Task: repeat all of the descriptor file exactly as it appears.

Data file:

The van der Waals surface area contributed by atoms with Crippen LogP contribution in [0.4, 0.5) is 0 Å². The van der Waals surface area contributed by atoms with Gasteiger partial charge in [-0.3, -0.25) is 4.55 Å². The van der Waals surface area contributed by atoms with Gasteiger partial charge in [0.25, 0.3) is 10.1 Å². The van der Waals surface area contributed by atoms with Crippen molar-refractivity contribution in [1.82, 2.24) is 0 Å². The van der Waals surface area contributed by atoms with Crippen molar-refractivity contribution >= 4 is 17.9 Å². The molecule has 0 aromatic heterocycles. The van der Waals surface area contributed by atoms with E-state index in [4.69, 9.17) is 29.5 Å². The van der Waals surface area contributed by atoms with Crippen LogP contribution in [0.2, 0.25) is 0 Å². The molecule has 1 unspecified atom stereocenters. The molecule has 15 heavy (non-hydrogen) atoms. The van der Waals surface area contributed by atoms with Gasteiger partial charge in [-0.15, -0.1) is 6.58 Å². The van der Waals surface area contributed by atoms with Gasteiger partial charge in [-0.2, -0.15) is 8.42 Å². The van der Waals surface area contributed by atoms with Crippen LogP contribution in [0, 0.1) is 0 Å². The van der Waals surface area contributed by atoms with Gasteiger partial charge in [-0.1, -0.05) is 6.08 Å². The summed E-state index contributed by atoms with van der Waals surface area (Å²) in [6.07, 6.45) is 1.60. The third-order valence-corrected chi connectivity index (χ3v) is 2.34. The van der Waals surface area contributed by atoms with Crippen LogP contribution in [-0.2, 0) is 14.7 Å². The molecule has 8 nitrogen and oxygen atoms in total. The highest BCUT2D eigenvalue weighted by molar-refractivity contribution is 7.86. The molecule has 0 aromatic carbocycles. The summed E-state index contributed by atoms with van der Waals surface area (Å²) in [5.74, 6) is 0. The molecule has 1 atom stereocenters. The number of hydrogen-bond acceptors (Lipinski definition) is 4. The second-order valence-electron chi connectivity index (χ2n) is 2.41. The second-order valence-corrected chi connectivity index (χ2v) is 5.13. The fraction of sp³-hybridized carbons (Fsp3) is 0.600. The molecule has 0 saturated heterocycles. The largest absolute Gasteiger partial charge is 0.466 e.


The van der Waals surface area contributed by atoms with Crippen LogP contribution in [0.4, 0.5) is 0 Å². The van der Waals surface area contributed by atoms with Gasteiger partial charge in [-0.3, -0.25) is 4.55 Å². The van der Waals surface area contributed by atoms with Gasteiger partial charge in [0.25, 0.3) is 10.1 Å². The van der Waals surface area contributed by atoms with Crippen molar-refractivity contribution in [1.82, 2.24) is 0 Å². The van der Waals surface area contributed by atoms with Crippen molar-refractivity contribution >= 4 is 17.9 Å². The molecule has 0 aromatic heterocycles. The van der Waals surface area contributed by atoms with E-state index in [4.69, 9.17) is 29.5 Å². The van der Waals surface area contributed by atoms with Crippen LogP contribution in [0.2, 0.25) is 0 Å². The molecule has 1 unspecified atom stereocenters. The molecule has 15 heavy (non-hydrogen) atoms. The van der Waals surface area contributed by atoms with Gasteiger partial charge in [-0.15, -0.1) is 6.58 Å². The van der Waals surface area contributed by atoms with Gasteiger partial charge in [-0.2, -0.15) is 8.42 Å². The van der Waals surface area contributed by atoms with Crippen LogP contribution in [0, 0.1) is 0 Å². The van der Waals surface area contributed by atoms with Gasteiger partial charge in [-0.1, -0.05) is 6.08 Å². The summed E-state index contributed by atoms with van der Waals surface area (Å²) in [6.07, 6.45) is 1.60. The third-order valence-corrected chi connectivity index (χ3v) is 2.34. The van der Waals surface area contributed by atoms with Crippen LogP contribution in [-0.2, 0) is 14.7 Å². The molecule has 8 nitrogen and oxygen atoms in total. The highest BCUT2D eigenvalue weighted by molar-refractivity contribution is 7.86. The molecule has 0 aromatic carbocycles. The summed E-state index contributed by atoms with van der Waals surface area (Å²) in [5.74, 6) is 0. The molecule has 1 atom stereocenters. The number of hydrogen-bond acceptors (Lipinski definition) is 4. The second-order valence-electron chi connectivity index (χ2n) is 2.41. The second-order valence-corrected chi connectivity index (χ2v) is 5.13. The fraction of sp³-hybridized carbons (Fsp3) is 0.600. The molecule has 0 saturated heterocycles. The largest absolute Gasteiger partial charge is 0.466 e.